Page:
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Brendan Constantine’s work has appeared in numerous journals, most notably Ploughshares, FIELD, Zyzzyva, Ninth Letter, Poetry Daily, Verse Daily, ArtLife, The Los Angeles Review, The Pinch and L.A. Times Best Seller, ‘The Underground Guide to Los Angeles.’ His most recent collections are ‘Birthday Girl With Possum’ (2011 Write Bloody Publishing) and ‘Calamity Joe’ (2012 Red Hen Press). Mr. Constantine has received grants and commissions from the Getty Museum, James Irvine Foundation, and the National Endowment for the Arts. He is currently poet in residence at the Windward School and adjunct professor at Antioch University. In addition, he regularly offers classes to hospitals, elder care centers and shelters for the homeless. Visit Brendan on the web here.
The following work is Copyright © 2013, and owned by Brendan Constantine and may not be distributed or reprinted in any form whatsoever without written permission from the author.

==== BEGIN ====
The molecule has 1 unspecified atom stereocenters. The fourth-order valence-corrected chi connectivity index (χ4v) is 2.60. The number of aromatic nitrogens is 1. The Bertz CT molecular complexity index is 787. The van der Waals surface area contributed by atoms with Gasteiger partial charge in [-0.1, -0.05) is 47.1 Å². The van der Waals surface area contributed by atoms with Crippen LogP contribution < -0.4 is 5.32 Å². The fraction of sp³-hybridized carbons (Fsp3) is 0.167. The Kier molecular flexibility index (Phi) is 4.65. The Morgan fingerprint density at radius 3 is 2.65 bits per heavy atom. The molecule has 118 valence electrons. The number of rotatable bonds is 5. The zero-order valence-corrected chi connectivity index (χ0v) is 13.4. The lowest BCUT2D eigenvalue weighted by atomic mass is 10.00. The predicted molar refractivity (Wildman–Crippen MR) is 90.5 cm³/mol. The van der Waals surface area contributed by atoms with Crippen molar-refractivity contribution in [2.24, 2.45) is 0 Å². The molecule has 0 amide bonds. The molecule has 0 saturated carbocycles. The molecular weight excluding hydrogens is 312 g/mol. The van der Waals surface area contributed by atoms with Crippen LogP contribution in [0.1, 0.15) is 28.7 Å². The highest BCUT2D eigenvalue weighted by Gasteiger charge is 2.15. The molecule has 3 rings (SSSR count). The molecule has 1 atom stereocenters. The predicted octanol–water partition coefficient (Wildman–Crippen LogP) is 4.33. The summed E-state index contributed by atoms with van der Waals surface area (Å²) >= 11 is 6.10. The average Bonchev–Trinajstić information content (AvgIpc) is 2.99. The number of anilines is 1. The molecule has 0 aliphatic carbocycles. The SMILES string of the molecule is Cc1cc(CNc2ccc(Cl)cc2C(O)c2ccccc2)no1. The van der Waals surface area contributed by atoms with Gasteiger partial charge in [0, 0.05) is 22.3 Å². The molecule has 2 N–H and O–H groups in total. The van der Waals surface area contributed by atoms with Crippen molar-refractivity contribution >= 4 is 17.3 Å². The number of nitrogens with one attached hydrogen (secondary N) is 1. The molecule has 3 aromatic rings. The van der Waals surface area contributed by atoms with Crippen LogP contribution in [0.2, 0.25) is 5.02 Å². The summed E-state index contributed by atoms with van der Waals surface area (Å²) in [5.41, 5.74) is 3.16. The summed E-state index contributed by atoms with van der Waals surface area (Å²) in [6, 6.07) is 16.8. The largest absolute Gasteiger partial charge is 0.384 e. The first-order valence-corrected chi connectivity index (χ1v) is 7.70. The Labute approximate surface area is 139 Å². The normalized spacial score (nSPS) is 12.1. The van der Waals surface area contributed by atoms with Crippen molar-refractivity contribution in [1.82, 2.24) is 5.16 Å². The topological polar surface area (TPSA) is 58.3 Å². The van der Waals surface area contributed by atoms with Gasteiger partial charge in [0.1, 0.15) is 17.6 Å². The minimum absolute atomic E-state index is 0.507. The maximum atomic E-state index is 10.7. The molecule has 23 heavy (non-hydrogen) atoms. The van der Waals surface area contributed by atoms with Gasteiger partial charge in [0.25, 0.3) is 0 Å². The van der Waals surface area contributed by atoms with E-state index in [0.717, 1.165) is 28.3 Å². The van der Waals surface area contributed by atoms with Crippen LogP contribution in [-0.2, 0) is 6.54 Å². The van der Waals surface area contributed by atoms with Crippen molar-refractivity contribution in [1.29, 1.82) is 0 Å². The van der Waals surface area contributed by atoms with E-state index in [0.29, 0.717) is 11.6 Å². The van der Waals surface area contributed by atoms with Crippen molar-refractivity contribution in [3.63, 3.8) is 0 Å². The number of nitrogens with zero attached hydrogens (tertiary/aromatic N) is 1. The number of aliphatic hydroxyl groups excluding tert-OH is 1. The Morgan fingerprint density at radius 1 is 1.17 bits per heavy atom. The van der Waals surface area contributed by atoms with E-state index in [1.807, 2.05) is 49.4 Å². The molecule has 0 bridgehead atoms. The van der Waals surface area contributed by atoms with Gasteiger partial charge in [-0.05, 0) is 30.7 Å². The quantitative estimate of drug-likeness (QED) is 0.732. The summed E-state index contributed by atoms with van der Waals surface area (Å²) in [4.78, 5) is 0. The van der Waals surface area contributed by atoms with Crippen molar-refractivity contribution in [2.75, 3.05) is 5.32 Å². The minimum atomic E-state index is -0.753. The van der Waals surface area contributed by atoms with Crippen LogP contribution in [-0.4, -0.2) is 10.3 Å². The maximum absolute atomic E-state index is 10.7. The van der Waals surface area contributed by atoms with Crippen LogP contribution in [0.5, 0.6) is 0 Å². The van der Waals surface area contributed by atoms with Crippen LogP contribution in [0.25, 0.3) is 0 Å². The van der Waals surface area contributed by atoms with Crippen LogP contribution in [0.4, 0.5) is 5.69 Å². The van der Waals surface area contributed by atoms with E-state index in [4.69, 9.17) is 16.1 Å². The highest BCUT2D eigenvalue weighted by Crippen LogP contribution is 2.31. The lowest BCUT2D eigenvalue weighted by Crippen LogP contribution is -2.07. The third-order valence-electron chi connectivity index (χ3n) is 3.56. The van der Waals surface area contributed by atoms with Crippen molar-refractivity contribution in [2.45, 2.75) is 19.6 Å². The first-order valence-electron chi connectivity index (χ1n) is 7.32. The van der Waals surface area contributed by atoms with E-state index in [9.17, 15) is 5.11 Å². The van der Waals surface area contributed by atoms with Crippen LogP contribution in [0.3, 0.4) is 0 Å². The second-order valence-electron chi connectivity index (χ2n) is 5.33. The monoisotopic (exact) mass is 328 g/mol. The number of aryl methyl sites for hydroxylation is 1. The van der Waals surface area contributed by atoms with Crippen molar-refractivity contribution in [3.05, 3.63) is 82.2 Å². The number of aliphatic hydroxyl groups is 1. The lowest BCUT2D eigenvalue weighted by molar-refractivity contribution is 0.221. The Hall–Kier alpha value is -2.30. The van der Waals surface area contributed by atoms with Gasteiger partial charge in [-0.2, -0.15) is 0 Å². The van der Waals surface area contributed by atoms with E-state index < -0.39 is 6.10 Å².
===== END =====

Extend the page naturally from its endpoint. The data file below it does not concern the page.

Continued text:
This grove belongs to the hills beyond
The bear in the bellboy’s cap is mine,
I rescued. This coat I saved from
from a sycamore which means
while I cut them down. Now’s the time
to sweep my bear to sleep. I forget
that he dreams my songs, but I never
the grove. If they refuse we’ll appeal
My bear will get half, though he’ll stay
No One Spoke
for at least an hour. Maybe longer. It was longer.
Cheryl A. Van Beek
Cheryl A. Van Beek has had poems published in Sandhill Review and has had poems accepted by Long Story Short Poetry and Poetry Pacific to be published in upcoming issues. She is a member of the Saint Leo Writers’ Circle and has also written for a local newspaper. She is a caregiver for her mother and lives with her husband and their two cats in Wesley Chapel, Florida, the “Land of Flowers,” where she tends an ever expanding garden of diverse wildlife including alligators and the occasional cow.
The following work is Copyright © 2013, and owned by Cheryl A. Van Beek and may not be distributed or reprinted in any form whatsoever without written permission from the author.
Launder your “some days”
Jean Paul Sartre wrote,